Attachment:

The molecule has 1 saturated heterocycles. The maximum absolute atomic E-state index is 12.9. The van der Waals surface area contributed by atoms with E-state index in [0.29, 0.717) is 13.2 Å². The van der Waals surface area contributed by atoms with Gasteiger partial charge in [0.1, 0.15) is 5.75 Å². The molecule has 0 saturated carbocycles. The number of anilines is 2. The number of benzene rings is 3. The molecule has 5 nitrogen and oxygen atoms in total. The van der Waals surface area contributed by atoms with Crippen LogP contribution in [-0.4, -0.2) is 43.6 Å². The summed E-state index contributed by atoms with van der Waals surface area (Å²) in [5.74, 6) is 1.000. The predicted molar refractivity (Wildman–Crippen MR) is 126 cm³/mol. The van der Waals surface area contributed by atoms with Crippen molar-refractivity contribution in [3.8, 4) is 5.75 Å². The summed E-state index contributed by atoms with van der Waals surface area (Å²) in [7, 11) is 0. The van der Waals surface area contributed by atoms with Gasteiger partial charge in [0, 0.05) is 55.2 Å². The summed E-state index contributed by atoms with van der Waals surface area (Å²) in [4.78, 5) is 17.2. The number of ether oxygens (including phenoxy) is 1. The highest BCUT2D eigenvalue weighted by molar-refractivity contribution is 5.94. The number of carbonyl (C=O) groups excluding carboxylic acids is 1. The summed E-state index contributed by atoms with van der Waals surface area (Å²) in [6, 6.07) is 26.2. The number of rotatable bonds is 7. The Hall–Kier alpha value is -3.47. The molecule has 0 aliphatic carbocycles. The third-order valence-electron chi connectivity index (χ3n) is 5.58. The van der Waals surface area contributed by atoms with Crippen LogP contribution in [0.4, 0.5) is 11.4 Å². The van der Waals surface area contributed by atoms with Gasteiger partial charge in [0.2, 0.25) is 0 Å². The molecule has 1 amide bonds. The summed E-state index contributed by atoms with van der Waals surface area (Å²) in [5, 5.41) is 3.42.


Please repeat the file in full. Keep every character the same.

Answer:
The molecule has 1 saturated heterocycles. The maximum absolute atomic E-state index is 12.9. The van der Waals surface area contributed by atoms with E-state index in [0.29, 0.717) is 13.2 Å². The van der Waals surface area contributed by atoms with Gasteiger partial charge in [0.1, 0.15) is 5.75 Å². The molecule has 0 saturated carbocycles. The number of anilines is 2. The number of benzene rings is 3. The molecule has 5 nitrogen and oxygen atoms in total. The van der Waals surface area contributed by atoms with Crippen LogP contribution in [-0.4, -0.2) is 43.6 Å². The summed E-state index contributed by atoms with van der Waals surface area (Å²) in [5.74, 6) is 1.000. The predicted molar refractivity (Wildman–Crippen MR) is 126 cm³/mol. The van der Waals surface area contributed by atoms with Crippen molar-refractivity contribution in [3.8, 4) is 5.75 Å². The summed E-state index contributed by atoms with van der Waals surface area (Å²) in [7, 11) is 0. The van der Waals surface area contributed by atoms with Gasteiger partial charge in [0, 0.05) is 55.2 Å². The summed E-state index contributed by atoms with van der Waals surface area (Å²) in [4.78, 5) is 17.2. The number of ether oxygens (including phenoxy) is 1. The highest BCUT2D eigenvalue weighted by molar-refractivity contribution is 5.94. The number of carbonyl (C=O) groups excluding carboxylic acids is 1. The summed E-state index contributed by atoms with van der Waals surface area (Å²) in [6, 6.07) is 26.2. The number of rotatable bonds is 7. The Hall–Kier alpha value is -3.47. The molecule has 0 aliphatic carbocycles. The third-order valence-electron chi connectivity index (χ3n) is 5.58. The van der Waals surface area contributed by atoms with Crippen LogP contribution in [0.4, 0.5) is 11.4 Å². The van der Waals surface area contributed by atoms with Gasteiger partial charge in [0.2, 0.25) is 0 Å². The molecule has 1 amide bonds. The summed E-state index contributed by atoms with van der Waals surface area (Å²) in [5, 5.41) is 3.42.